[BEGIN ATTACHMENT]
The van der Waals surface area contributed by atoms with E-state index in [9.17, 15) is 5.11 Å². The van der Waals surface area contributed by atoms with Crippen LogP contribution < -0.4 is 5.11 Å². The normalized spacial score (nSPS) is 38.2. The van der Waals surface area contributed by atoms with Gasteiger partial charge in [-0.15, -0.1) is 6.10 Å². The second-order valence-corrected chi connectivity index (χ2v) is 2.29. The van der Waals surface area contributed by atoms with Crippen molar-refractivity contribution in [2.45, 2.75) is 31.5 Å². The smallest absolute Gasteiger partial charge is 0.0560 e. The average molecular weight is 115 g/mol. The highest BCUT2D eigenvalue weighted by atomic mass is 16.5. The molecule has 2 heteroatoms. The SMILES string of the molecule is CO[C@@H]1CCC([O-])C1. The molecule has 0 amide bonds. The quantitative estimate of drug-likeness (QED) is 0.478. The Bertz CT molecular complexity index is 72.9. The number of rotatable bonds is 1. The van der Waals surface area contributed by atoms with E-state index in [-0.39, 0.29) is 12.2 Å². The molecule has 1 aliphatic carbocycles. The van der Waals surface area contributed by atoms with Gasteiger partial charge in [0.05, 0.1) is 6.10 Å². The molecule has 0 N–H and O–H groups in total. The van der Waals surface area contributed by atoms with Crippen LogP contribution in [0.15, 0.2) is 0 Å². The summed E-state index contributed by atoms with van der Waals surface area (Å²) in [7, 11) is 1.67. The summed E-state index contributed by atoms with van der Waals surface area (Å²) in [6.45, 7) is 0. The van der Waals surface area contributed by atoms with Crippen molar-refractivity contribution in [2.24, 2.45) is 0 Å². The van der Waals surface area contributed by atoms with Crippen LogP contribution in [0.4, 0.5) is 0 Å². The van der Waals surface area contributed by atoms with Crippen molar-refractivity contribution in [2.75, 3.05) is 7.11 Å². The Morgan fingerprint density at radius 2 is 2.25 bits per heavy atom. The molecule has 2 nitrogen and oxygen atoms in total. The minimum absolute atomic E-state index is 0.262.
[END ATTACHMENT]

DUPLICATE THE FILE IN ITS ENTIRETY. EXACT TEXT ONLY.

The van der Waals surface area contributed by atoms with E-state index in [9.17, 15) is 5.11 Å². The van der Waals surface area contributed by atoms with Crippen LogP contribution < -0.4 is 5.11 Å². The normalized spacial score (nSPS) is 38.2. The van der Waals surface area contributed by atoms with Gasteiger partial charge in [-0.15, -0.1) is 6.10 Å². The second-order valence-corrected chi connectivity index (χ2v) is 2.29. The van der Waals surface area contributed by atoms with Crippen molar-refractivity contribution in [2.45, 2.75) is 31.5 Å². The smallest absolute Gasteiger partial charge is 0.0560 e. The average molecular weight is 115 g/mol. The highest BCUT2D eigenvalue weighted by atomic mass is 16.5. The molecule has 2 heteroatoms. The SMILES string of the molecule is CO[C@@H]1CCC([O-])C1. The molecule has 0 amide bonds. The quantitative estimate of drug-likeness (QED) is 0.478. The Bertz CT molecular complexity index is 72.9. The number of rotatable bonds is 1. The van der Waals surface area contributed by atoms with E-state index in [-0.39, 0.29) is 12.2 Å². The molecule has 1 aliphatic carbocycles. The van der Waals surface area contributed by atoms with Gasteiger partial charge in [0.05, 0.1) is 6.10 Å². The molecule has 0 N–H and O–H groups in total. The van der Waals surface area contributed by atoms with Crippen LogP contribution in [0.15, 0.2) is 0 Å². The summed E-state index contributed by atoms with van der Waals surface area (Å²) in [7, 11) is 1.67. The summed E-state index contributed by atoms with van der Waals surface area (Å²) in [6.45, 7) is 0. The van der Waals surface area contributed by atoms with Crippen molar-refractivity contribution in [2.24, 2.45) is 0 Å². The van der Waals surface area contributed by atoms with Crippen LogP contribution in [0.4, 0.5) is 0 Å². The van der Waals surface area contributed by atoms with Crippen molar-refractivity contribution in [2.75, 3.05) is 7.11 Å². The Morgan fingerprint density at radius 2 is 2.25 bits per heavy atom. The molecule has 2 nitrogen and oxygen atoms in total. The minimum absolute atomic E-state index is 0.262.